Why the League Cup means lots and lots
They say the League Cup's been devalued. As is often the case, "they" are wrong, says Chris Nee...
On Sunday Aston Villa will play in their first final for a decade, battling with Manchester United at Wembley in each side's eighth League Cup final.
With five successes under their belts, Villa have a special affinity for the League Cup. One generation of supporters has had precious little else to celebrate since Villa's European Cup win in 1982; no wonder the 1994 and 1996 League Cup victories remain defining memories.
For a club of Aston Villa's size it's awkward to explain why the 2010 Carling Cup final means as much as it does. Why, you ask, are supporters of a club with designs on a Champions League spot celebrating a trip to Wembley with such vigour?
The pitch invasion after the bizarre semi-final win over Blackburn Rovers could be interpreted as embarrassing, but in reality it captured in one wonderful moment the unbridled desire with which a place in the final was viewed.
Aston delirium: Do these fans look unfussed?
The League Cup's stock has been falling fast for more than a decade. The expansion of the Champions League has shifted priorities for many of the big clubs that would previously have had a serious tilt at the League Cup every season, and the media's focus on the so-called race for fourth has largely driven England's secondary cup competition out of the football public's affections.
That's not entirely true at Villa Park. Historical success and a silverware-starved fanbase mean that the League Cup is still held in high esteem in the claret and blue areas of Birmingham.
Villa's previous Wembley appearance came in May 2000 when they were beaten 1-0 by Chelsea in the FA Cup final. The match itself was widely derided as one of the dullest FA Cup finals in living memory, and that's jointly down to Villa's tactical approach and their almost total failure to rise to the occasion.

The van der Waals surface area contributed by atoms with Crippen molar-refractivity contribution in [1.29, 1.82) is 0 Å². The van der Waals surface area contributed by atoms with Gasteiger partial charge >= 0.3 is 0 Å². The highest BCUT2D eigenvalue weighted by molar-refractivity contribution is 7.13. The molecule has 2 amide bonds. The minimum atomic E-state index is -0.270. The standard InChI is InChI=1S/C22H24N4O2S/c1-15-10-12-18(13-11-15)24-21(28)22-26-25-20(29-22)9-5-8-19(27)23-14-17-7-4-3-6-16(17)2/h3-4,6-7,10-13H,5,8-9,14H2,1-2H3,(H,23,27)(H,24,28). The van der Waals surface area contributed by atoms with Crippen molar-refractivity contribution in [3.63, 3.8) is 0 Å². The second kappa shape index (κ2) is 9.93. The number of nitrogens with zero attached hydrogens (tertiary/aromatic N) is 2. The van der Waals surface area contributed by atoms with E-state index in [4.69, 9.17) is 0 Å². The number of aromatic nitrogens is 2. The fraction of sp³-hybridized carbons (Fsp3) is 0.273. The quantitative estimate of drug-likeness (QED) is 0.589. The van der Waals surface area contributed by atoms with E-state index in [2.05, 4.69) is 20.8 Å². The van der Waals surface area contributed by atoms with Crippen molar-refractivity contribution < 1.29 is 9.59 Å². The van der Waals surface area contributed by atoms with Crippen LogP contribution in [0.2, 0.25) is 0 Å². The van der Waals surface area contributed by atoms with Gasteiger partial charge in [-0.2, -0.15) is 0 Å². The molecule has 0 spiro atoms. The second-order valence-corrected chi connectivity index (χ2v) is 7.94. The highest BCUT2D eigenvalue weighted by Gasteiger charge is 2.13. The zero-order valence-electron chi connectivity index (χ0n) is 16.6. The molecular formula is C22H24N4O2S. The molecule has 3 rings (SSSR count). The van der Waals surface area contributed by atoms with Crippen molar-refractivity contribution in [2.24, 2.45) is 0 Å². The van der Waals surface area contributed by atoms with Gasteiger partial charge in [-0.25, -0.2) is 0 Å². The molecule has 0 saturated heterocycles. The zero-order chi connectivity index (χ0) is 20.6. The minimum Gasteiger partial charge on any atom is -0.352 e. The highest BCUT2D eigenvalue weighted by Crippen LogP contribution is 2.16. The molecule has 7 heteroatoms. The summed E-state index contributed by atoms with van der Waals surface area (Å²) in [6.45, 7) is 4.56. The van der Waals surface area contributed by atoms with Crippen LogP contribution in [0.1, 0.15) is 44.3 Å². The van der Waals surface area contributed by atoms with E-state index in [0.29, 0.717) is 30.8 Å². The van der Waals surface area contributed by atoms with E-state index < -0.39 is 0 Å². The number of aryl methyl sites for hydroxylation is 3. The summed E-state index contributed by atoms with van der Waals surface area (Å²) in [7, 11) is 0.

The performance that day, as throughout so much of the next decade, was painfully limp. Life under Graham Taylor and David O'Leary was as miserable as anything John Gregory dished up in his final months at the club. Doug Ellis failed to capitalise on football's lucrative new era and the future looked bleak..
"Well, we messed that up"
With Ellis and O'Leary in charge in 2006/07, Aston Villa would have been genuine candidates for relegation. Memories of the club's most recent trophy, lifted by Andy Townsend after the 1996 Wembley victory over Leeds United, had long faded.
Randy Lerner's takeover and the appointment of Martin O'Neill saved Villa from an humiliating fall from grace, and Sunday's walk down Wembley Way will mark the first step in its welcome revival.
The celebration after the Blackburn match was not small-time. It was a collective sigh of relief, an acknowledgement that the club is no longer on its knees. Villa will not qualify for the Champions League this season, and maybe they never will.
But after years of stumbling along, in-fighting and abject anonymity, it's difficult to put into words how much it means to be 90 minutes away from putting a cup in the cabinet.
For some supporters it's hard to come to terms with the fact that clubs now see fourth place in the league as an acceptable target. What happened to winning the title, or at least aiming to? Fourth place and a Champions League qualifying tie should be a consolation prize, not something teams 'race' for.
But there is sanctuary for such traditionalists, and that is Wembley. It's the noisy stroll along Wembley Way, the seething mass of waving flags, the prospect of immediate, unadulterated glory. Cup finals are wonderful occasions, and football is sometimes in danger of forgetting that.
Having been so far from any kind of success in recent years, Villa fans have shown that even the League Cup final is worth embracing with boundless enthusiasm.